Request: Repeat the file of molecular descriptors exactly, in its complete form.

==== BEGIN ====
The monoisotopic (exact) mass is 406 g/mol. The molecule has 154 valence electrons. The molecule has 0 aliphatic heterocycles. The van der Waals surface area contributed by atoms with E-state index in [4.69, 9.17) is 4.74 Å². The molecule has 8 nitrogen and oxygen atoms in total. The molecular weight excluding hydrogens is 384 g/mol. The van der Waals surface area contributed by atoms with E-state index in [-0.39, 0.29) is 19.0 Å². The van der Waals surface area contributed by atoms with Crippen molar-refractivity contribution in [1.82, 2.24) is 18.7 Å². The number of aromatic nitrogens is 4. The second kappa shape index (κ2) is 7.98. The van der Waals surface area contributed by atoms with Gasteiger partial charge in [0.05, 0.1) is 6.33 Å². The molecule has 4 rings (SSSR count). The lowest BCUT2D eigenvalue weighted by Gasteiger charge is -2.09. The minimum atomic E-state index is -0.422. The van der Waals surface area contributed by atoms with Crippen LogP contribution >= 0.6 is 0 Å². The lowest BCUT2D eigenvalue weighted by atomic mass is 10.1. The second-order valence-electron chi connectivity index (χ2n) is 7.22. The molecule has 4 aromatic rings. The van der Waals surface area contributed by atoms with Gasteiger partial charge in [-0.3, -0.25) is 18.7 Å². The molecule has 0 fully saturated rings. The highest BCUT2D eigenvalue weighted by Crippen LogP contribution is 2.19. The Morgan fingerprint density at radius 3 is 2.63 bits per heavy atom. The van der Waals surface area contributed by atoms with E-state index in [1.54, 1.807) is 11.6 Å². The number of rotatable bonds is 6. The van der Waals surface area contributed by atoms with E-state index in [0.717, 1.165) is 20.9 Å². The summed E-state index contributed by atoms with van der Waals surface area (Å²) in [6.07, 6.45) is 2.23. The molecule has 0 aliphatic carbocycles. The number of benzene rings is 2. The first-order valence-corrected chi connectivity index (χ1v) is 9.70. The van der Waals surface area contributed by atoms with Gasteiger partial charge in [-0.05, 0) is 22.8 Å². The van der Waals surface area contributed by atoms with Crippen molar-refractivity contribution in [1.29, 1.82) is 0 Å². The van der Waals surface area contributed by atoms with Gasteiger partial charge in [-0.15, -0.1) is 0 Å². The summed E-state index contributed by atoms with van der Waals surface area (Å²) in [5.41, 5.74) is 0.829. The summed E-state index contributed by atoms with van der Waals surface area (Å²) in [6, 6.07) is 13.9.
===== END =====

The monoisotopic (exact) mass is 406 g/mol. The molecule has 154 valence electrons. The molecule has 0 aliphatic heterocycles. The van der Waals surface area contributed by atoms with E-state index in [4.69, 9.17) is 4.74 Å². The molecule has 8 nitrogen and oxygen atoms in total. The molecular weight excluding hydrogens is 384 g/mol. The van der Waals surface area contributed by atoms with E-state index in [-0.39, 0.29) is 19.0 Å². The van der Waals surface area contributed by atoms with Crippen molar-refractivity contribution in [1.82, 2.24) is 18.7 Å². The number of aromatic nitrogens is 4. The second kappa shape index (κ2) is 7.98. The van der Waals surface area contributed by atoms with Gasteiger partial charge in [0.05, 0.1) is 6.33 Å². The molecule has 4 rings (SSSR count). The lowest BCUT2D eigenvalue weighted by Gasteiger charge is -2.09. The minimum atomic E-state index is -0.422. The van der Waals surface area contributed by atoms with Crippen LogP contribution >= 0.6 is 0 Å². The lowest BCUT2D eigenvalue weighted by atomic mass is 10.1. The second-order valence-electron chi connectivity index (χ2n) is 7.22. The molecule has 4 aromatic rings. The van der Waals surface area contributed by atoms with Gasteiger partial charge in [-0.3, -0.25) is 18.7 Å². The molecule has 0 fully saturated rings. The highest BCUT2D eigenvalue weighted by Crippen LogP contribution is 2.19. The Morgan fingerprint density at radius 3 is 2.63 bits per heavy atom. The van der Waals surface area contributed by atoms with E-state index in [1.54, 1.807) is 11.6 Å². The number of rotatable bonds is 6. The van der Waals surface area contributed by atoms with E-state index in [0.717, 1.165) is 20.9 Å². The summed E-state index contributed by atoms with van der Waals surface area (Å²) in [6.07, 6.45) is 2.23. The molecule has 0 aliphatic carbocycles. The number of benzene rings is 2. The first-order valence-corrected chi connectivity index (χ1v) is 9.70. The van der Waals surface area contributed by atoms with Gasteiger partial charge in [-0.05, 0) is 22.8 Å². The van der Waals surface area contributed by atoms with Crippen molar-refractivity contribution in [1.29, 1.82) is 0 Å². The van der Waals surface area contributed by atoms with Gasteiger partial charge in [-0.15, -0.1) is 0 Å². The summed E-state index contributed by atoms with van der Waals surface area (Å²) in [5.41, 5.74) is 0.829. The summed E-state index contributed by atoms with van der Waals surface area (Å²) in [6, 6.07) is 13.9.